I could say about working with him at his own house for the past ten years that it's the creativity that is so important; it's the fire, and it's the inspiration. He opens different worlds to me through research and books. He would ask me to look at certain things, and then I would go very far. That's part of the job that I like. Also, it has become a discipline; it's like a habit that I will research and look at things and be open-minded — to be very curious.
Where do you find inspiration these days?
Right now, I find contemporary art and contemporary dance inspiring. Through contemporary art and contemporary dance, I can see how these artists and choreographers find inspiration from what's around us and make something beautiful or make something provocative. Through art, I can find the answers to certain questions of what's going on today. I don't always understand the movement, but I find it inspiring because I don't understand it immediately. Subconsciously, all of this will come back again and influence my work in fashion.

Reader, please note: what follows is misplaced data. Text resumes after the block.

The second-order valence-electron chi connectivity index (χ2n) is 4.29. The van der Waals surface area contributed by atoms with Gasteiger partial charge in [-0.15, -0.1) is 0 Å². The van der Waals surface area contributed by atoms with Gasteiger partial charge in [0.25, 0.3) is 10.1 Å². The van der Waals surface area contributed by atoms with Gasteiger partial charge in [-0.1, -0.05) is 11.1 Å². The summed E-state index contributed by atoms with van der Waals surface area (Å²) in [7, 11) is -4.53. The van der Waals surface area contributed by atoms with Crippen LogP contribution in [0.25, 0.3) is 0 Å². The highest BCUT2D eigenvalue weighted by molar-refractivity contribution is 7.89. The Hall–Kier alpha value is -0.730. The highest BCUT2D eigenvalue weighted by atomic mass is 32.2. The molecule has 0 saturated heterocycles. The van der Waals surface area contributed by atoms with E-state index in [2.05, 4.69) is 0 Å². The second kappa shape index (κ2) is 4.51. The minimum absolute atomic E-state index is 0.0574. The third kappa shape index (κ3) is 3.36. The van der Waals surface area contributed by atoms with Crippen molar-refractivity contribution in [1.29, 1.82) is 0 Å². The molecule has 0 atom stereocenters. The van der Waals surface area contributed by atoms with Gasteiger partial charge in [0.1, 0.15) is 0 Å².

Art and fashion continue to blend more and more. Do you find fashion to be fine art?
The one similarity between fashion and fine art is that you can live without it, but life is so much better with it. We don't need them, but it would be so boring without art and fashion. Fine art is something you admire. Fashion is something you have to wear. You live with it differently. Fashion is more personal. A painting, a sculpture? You can live with them. But fashion has to be practical if women want to wear them.
What makes you excited about collaborating with Eve & Max?
First and foremost, it's because of Maxine. Both of us have had a feeling that we should do something together. Thanks to Maxine's clear vision, it has come together. I like how it's progressing, almost naturally. Working with Maxine brings me back to the London times. We don't live in the same city, but we still have the same connection, which is amazing. I'm so happy that she invited me and that she wanted me to be part of it. We worked together on this collection, and I'm excited to see where it will take us.